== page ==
Introduction: Research has indicated that exercise improves memory and cognitive function, which can be attributed to an increase in exercise-induced brain-derived neurotrophic factor (BDNF). BDNF has also been suggested to reverse tau aggregation seen in Alzheimer’s disease (AD) via tau dephosphorylation, which can thereby improve memory function. A tyrosine receptor (TrkB) mechanism has been proposed between BDNF and the subsequent tau dephosphorylation. However, the effects of exercise-induced BDNF on tau dephosphorylation and episodic memory remain unclear. Thus, the purpose of the systemic review is to clarify a pathway linking exercise, BDNF, tau dephosphorylation, and episodic memory in AD models.
Methods: A comprehensive literature search of peer-reviewed primary and review articles was conducted in the field of neuroscience and memory. Key search terms used in the database were: BDNF, tau, phosphorylation, TrkB, exercise, memory, and Alzheimer’s disease.
Results: Evidence suggests that exercise-induced BDNF enhances episodic memory in animal and human studies, and has therapeutic potential for alleviating AD symptoms. Furthermore, bath incubation of BDNF administered to AD-induced human and rodent tissue has demonstrated a rapid tau dephosphorylation effect, specifically through a protein kinase pathway involving PI-3K and AKT, following TrkB binding.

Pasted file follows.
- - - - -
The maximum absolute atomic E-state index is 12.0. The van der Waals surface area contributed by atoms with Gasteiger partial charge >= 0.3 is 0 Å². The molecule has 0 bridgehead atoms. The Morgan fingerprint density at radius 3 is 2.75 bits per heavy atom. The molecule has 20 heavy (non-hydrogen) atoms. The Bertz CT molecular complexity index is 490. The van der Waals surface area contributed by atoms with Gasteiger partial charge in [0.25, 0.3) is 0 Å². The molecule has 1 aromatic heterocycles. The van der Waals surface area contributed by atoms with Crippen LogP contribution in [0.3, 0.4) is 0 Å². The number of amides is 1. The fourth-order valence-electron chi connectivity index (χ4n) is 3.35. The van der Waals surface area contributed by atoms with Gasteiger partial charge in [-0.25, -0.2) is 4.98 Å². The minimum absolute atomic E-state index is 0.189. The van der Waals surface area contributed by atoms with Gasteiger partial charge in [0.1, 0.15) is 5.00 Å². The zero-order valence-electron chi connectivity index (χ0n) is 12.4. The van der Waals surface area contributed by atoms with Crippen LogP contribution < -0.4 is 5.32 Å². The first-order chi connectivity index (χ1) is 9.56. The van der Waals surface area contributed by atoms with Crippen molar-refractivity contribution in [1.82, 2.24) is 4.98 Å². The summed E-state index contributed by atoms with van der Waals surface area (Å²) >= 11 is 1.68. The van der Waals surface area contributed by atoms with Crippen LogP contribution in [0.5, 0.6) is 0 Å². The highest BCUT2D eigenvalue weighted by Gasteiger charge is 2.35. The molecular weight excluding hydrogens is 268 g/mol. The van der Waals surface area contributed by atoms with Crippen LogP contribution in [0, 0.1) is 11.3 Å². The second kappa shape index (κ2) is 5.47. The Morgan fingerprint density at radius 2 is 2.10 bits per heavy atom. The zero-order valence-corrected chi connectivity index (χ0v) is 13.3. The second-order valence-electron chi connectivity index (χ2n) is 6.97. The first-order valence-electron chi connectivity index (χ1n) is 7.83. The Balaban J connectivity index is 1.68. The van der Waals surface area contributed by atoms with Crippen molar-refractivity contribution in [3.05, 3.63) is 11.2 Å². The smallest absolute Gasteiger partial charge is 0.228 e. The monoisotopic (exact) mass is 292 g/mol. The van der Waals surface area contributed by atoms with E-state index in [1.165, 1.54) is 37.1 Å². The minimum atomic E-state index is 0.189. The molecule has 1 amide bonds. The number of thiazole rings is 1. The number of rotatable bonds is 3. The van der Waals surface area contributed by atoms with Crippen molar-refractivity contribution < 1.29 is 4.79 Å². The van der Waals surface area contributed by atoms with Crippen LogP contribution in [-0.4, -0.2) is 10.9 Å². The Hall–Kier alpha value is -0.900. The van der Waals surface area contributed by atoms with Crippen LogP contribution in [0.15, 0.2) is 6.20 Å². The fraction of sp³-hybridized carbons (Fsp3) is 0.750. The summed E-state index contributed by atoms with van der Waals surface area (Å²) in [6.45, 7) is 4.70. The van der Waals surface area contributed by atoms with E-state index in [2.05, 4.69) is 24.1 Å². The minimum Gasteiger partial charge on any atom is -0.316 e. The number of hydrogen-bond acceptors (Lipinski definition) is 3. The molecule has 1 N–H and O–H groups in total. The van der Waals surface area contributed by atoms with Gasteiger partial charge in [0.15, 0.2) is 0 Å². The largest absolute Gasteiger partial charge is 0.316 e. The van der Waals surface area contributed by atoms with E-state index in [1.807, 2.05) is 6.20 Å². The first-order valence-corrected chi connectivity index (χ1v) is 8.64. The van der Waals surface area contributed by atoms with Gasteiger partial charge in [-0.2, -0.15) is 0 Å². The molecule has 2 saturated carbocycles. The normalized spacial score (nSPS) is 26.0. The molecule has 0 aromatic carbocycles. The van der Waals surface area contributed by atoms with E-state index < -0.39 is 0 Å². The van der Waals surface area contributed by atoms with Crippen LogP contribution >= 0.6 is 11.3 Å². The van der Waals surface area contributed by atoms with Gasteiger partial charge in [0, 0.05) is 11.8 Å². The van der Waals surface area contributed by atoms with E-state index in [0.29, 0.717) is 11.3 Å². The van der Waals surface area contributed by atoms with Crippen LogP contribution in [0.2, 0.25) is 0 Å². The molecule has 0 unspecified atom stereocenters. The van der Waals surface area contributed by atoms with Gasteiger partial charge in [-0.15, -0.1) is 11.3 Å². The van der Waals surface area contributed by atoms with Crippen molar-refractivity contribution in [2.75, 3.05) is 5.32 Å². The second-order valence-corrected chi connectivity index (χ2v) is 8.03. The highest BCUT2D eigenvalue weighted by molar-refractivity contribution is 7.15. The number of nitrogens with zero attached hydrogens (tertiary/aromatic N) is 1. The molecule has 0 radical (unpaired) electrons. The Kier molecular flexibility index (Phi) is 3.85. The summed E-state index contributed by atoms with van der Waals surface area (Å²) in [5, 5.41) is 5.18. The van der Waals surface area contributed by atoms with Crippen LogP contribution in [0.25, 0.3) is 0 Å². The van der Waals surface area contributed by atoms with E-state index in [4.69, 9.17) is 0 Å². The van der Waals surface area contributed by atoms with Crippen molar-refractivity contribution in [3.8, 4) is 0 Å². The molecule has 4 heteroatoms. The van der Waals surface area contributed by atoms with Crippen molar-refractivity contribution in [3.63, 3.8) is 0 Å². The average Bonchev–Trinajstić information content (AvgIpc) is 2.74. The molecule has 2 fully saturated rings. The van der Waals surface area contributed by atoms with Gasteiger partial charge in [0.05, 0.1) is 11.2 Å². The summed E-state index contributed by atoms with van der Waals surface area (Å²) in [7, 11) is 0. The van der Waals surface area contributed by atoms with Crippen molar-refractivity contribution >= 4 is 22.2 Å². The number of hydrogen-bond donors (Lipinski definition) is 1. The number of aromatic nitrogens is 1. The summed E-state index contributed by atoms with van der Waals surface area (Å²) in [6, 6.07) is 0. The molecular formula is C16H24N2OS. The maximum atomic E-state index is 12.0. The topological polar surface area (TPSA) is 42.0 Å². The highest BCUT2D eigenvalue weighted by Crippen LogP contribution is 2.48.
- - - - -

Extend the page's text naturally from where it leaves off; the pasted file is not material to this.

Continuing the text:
Discussion: The memory enhancements demonstrated from increased BDNF production are dependent on exercise. Exercise-induced episodic memory enhancements may be explained by BDNF’s ability to dephosphorylate tau via a TrkB mechanism. Specifically, the PI-3K/AKT pathway is the subsequent downstream signal involved in tau dephosphorylation, since BDNF administration to AD-induced neurons resulted in no dephosphorylation in the presence of a PI-3K inhibitor. Lastly, given BDNF’s ability to dephosphorylate tau in AD models and shift tau accumulation away from the soma, it indicates that exercise may form part of an effective treatment for individuals with AD.
Conclusion: Although the research surrounding BDNF and tau dephosphorylation on episodic memory enhancements is extensive, gaps remain about BDNF’s effects in an exercise-induced setting. Further research needs to be conducted to confirm whether exercise-induced BDNF indicates similar effects on episodic memory. This research is also clinically relevant in AD treatment, whereby exercise has the potential to be prescribed concurrently with other therapies.
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